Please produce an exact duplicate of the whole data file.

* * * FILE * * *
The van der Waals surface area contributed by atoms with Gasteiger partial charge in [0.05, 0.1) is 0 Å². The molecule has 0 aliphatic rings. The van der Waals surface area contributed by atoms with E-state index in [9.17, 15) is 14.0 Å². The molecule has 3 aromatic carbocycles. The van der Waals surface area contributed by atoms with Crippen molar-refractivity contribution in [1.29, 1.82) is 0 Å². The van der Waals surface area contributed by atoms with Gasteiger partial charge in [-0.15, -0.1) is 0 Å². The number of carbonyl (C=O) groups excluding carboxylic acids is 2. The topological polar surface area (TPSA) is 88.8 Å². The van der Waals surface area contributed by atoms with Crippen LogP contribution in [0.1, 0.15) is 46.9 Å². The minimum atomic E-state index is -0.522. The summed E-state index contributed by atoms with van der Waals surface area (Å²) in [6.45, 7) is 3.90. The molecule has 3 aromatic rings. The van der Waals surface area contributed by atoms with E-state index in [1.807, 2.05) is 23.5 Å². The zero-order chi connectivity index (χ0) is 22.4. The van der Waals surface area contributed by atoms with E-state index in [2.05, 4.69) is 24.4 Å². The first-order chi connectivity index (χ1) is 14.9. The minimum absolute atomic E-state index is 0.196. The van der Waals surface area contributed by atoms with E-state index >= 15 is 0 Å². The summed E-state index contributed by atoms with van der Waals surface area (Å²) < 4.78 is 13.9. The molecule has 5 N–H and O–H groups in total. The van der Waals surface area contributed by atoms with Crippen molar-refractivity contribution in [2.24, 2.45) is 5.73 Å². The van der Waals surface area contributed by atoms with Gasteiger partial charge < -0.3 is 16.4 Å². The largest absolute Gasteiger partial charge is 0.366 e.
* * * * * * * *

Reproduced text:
The van der Waals surface area contributed by atoms with Gasteiger partial charge in [0.05, 0.1) is 0 Å². The molecule has 0 aliphatic rings. The van der Waals surface area contributed by atoms with E-state index in [9.17, 15) is 14.0 Å². The molecule has 3 aromatic carbocycles. The van der Waals surface area contributed by atoms with Crippen molar-refractivity contribution in [1.29, 1.82) is 0 Å². The van der Waals surface area contributed by atoms with Gasteiger partial charge in [-0.15, -0.1) is 0 Å². The number of carbonyl (C=O) groups excluding carboxylic acids is 2. The topological polar surface area (TPSA) is 88.8 Å². The van der Waals surface area contributed by atoms with Crippen LogP contribution in [0.1, 0.15) is 46.9 Å². The minimum atomic E-state index is -0.522. The summed E-state index contributed by atoms with van der Waals surface area (Å²) in [6.45, 7) is 3.90. The molecule has 3 aromatic rings. The van der Waals surface area contributed by atoms with E-state index in [1.807, 2.05) is 23.5 Å². The zero-order chi connectivity index (χ0) is 22.4. The van der Waals surface area contributed by atoms with E-state index in [2.05, 4.69) is 24.4 Å². The first-order chi connectivity index (χ1) is 14.9. The minimum absolute atomic E-state index is 0.196. The van der Waals surface area contributed by atoms with E-state index >= 15 is 0 Å². The summed E-state index contributed by atoms with van der Waals surface area (Å²) < 4.78 is 13.9. The molecule has 5 N–H and O–H groups in total. The van der Waals surface area contributed by atoms with Crippen molar-refractivity contribution in [2.24, 2.45) is 5.73 Å². The van der Waals surface area contributed by atoms with Gasteiger partial charge < -0.3 is 16.4 Å². The largest absolute Gasteiger partial charge is 0.366 e.